Andre Agassi didn’t have the best serve in tennis.
But the Rebel from Las Vegas did have one of the best returns of serve. It’s an overlooked shot. The returner doesn’t start the point, so the chance of commanding it is reduced. With serves coming at well over 100 miles per hour, many players treated the return of serve as defense.
Mr. Agassi did not.
Before the serve came, he would look intently across the court, his body open and alert. And as the little yellow cannonball shot over the net, he went after it fast and early. Fast enough and early enough to take the ball on the rise, before it even reached the height of a full bounce.
And more often than not, Mr. Agassi returned a very different ball than what he had been given.
It’s worth trying. There are points when life serves us cannonballs; when the momentum’s coming at us, not with us; when all signs suggest we’re powerless. I know those times. I know what it’s like to give in to what seems inevitable, to accept the obvious outcome.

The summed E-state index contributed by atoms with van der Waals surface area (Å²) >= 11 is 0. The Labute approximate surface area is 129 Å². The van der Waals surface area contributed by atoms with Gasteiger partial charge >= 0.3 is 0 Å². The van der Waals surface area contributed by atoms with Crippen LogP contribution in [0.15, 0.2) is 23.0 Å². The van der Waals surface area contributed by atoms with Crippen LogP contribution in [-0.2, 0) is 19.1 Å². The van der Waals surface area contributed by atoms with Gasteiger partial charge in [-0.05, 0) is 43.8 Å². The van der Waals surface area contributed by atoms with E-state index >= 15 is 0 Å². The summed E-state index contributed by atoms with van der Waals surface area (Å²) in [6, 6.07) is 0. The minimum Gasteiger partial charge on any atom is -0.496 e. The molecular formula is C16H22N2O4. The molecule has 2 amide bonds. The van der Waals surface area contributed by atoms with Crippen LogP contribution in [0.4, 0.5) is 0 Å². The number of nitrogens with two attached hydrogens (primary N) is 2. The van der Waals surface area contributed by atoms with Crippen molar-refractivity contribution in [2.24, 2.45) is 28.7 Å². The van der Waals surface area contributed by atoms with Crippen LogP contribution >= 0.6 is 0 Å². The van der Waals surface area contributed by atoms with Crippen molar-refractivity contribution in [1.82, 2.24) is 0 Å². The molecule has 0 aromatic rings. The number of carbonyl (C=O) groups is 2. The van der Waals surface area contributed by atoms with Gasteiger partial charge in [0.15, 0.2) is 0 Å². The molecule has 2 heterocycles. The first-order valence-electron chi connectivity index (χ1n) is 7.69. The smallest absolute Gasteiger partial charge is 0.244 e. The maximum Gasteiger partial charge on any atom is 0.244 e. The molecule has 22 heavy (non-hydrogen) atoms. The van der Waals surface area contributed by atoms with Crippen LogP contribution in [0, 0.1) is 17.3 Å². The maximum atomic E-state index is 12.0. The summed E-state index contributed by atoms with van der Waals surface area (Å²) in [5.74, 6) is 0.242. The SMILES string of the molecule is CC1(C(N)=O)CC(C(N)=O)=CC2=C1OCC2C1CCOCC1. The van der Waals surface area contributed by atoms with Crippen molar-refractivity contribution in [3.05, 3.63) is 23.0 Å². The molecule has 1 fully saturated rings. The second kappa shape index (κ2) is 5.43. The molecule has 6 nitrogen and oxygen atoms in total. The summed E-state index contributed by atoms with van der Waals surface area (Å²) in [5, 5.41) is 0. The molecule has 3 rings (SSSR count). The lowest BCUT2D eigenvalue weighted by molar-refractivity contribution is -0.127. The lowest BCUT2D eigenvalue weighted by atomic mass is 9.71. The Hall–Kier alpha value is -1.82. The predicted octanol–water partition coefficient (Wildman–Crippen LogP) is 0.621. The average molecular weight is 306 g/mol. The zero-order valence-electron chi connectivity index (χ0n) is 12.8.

But we have other options. Because all signs are not always right. And outcomes need not be obvious.
We can be open and alert, we can go after it fast and early. Momentum can be interrupted and balance can be flipped. We see what comes to us as it is, but we don’t return it as it came.
It takes practice; Mr. Agassi worked at it for over 20 years. And we won’t always hit it in. That’s okay. Life doesn’t just happen inside the lines.
But sometimes we’ll take the cannonball on the rise. And we’ll rewrite the signs. It’s what any good Rebel would do.